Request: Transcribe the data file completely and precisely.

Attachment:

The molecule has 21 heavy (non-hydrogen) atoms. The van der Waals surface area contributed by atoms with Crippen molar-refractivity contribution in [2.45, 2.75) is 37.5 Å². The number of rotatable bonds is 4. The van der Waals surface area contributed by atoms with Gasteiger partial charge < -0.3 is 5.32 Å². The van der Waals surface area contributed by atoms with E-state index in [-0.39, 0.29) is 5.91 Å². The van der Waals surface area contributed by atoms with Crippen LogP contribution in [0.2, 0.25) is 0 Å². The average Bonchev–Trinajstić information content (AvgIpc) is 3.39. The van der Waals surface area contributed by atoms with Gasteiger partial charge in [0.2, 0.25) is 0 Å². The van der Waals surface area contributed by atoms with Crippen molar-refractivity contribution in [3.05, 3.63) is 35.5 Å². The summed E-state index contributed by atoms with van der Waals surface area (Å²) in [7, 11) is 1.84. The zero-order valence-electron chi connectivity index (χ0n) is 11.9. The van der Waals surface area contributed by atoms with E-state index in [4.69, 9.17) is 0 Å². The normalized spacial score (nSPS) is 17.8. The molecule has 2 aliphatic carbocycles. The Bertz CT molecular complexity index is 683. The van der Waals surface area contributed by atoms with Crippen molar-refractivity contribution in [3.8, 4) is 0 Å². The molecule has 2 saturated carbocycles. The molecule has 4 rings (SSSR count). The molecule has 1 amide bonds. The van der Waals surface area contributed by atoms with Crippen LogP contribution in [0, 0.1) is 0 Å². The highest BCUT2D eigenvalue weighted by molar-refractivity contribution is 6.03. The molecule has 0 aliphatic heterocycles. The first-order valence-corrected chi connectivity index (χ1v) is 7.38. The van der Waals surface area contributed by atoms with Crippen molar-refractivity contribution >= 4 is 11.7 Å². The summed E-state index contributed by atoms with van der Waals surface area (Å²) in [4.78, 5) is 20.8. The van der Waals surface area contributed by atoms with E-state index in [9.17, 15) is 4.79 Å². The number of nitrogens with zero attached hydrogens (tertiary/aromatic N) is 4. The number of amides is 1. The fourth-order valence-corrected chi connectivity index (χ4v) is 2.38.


The molecule has 21 heavy (non-hydrogen) atoms. The van der Waals surface area contributed by atoms with Crippen molar-refractivity contribution in [2.45, 2.75) is 37.5 Å². The number of rotatable bonds is 4. The van der Waals surface area contributed by atoms with Gasteiger partial charge < -0.3 is 5.32 Å². The van der Waals surface area contributed by atoms with E-state index in [-0.39, 0.29) is 5.91 Å². The van der Waals surface area contributed by atoms with Crippen LogP contribution in [0.2, 0.25) is 0 Å². The average Bonchev–Trinajstić information content (AvgIpc) is 3.39. The van der Waals surface area contributed by atoms with Gasteiger partial charge in [0.2, 0.25) is 0 Å². The van der Waals surface area contributed by atoms with Crippen molar-refractivity contribution in [3.05, 3.63) is 35.5 Å². The summed E-state index contributed by atoms with van der Waals surface area (Å²) in [7, 11) is 1.84. The zero-order valence-electron chi connectivity index (χ0n) is 11.9. The van der Waals surface area contributed by atoms with E-state index in [4.69, 9.17) is 0 Å². The normalized spacial score (nSPS) is 17.8. The molecule has 2 aliphatic carbocycles. The Bertz CT molecular complexity index is 683. The van der Waals surface area contributed by atoms with Crippen molar-refractivity contribution in [3.8, 4) is 0 Å². The molecule has 2 saturated carbocycles. The molecule has 4 rings (SSSR count). The molecule has 1 amide bonds. The van der Waals surface area contributed by atoms with Crippen LogP contribution in [0, 0.1) is 0 Å². The highest BCUT2D eigenvalue weighted by molar-refractivity contribution is 6.03. The molecule has 0 aliphatic heterocycles. The first-order valence-corrected chi connectivity index (χ1v) is 7.38. The van der Waals surface area contributed by atoms with Crippen molar-refractivity contribution >= 4 is 11.7 Å². The summed E-state index contributed by atoms with van der Waals surface area (Å²) in [4.78, 5) is 20.8. The van der Waals surface area contributed by atoms with E-state index in [9.17, 15) is 4.79 Å². The number of nitrogens with zero attached hydrogens (tertiary/aromatic N) is 4. The number of amides is 1. The fourth-order valence-corrected chi connectivity index (χ4v) is 2.38.